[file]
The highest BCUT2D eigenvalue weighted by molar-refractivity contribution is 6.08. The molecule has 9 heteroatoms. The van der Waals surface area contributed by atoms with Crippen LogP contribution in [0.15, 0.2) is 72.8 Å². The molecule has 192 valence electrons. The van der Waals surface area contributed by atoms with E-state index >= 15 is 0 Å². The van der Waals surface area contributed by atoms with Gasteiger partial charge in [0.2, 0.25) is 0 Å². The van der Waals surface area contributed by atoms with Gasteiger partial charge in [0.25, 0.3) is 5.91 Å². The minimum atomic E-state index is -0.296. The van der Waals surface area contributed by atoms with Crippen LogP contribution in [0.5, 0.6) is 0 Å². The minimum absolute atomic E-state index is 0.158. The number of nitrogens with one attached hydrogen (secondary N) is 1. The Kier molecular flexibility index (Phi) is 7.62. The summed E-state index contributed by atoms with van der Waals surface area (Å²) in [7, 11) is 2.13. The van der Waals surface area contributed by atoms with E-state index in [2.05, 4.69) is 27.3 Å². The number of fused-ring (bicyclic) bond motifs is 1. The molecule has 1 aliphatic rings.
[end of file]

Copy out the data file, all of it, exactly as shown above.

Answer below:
The highest BCUT2D eigenvalue weighted by molar-refractivity contribution is 6.08. The molecule has 9 heteroatoms. The van der Waals surface area contributed by atoms with Crippen LogP contribution in [0.15, 0.2) is 72.8 Å². The molecule has 192 valence electrons. The van der Waals surface area contributed by atoms with E-state index >= 15 is 0 Å². The van der Waals surface area contributed by atoms with Gasteiger partial charge in [0.2, 0.25) is 0 Å². The van der Waals surface area contributed by atoms with Gasteiger partial charge in [0.25, 0.3) is 5.91 Å². The minimum atomic E-state index is -0.296. The van der Waals surface area contributed by atoms with Crippen LogP contribution in [0.5, 0.6) is 0 Å². The minimum absolute atomic E-state index is 0.158. The number of nitrogens with one attached hydrogen (secondary N) is 1. The Kier molecular flexibility index (Phi) is 7.62. The summed E-state index contributed by atoms with van der Waals surface area (Å²) in [7, 11) is 2.13. The van der Waals surface area contributed by atoms with E-state index in [2.05, 4.69) is 27.3 Å². The number of fused-ring (bicyclic) bond motifs is 1. The molecule has 1 aliphatic rings.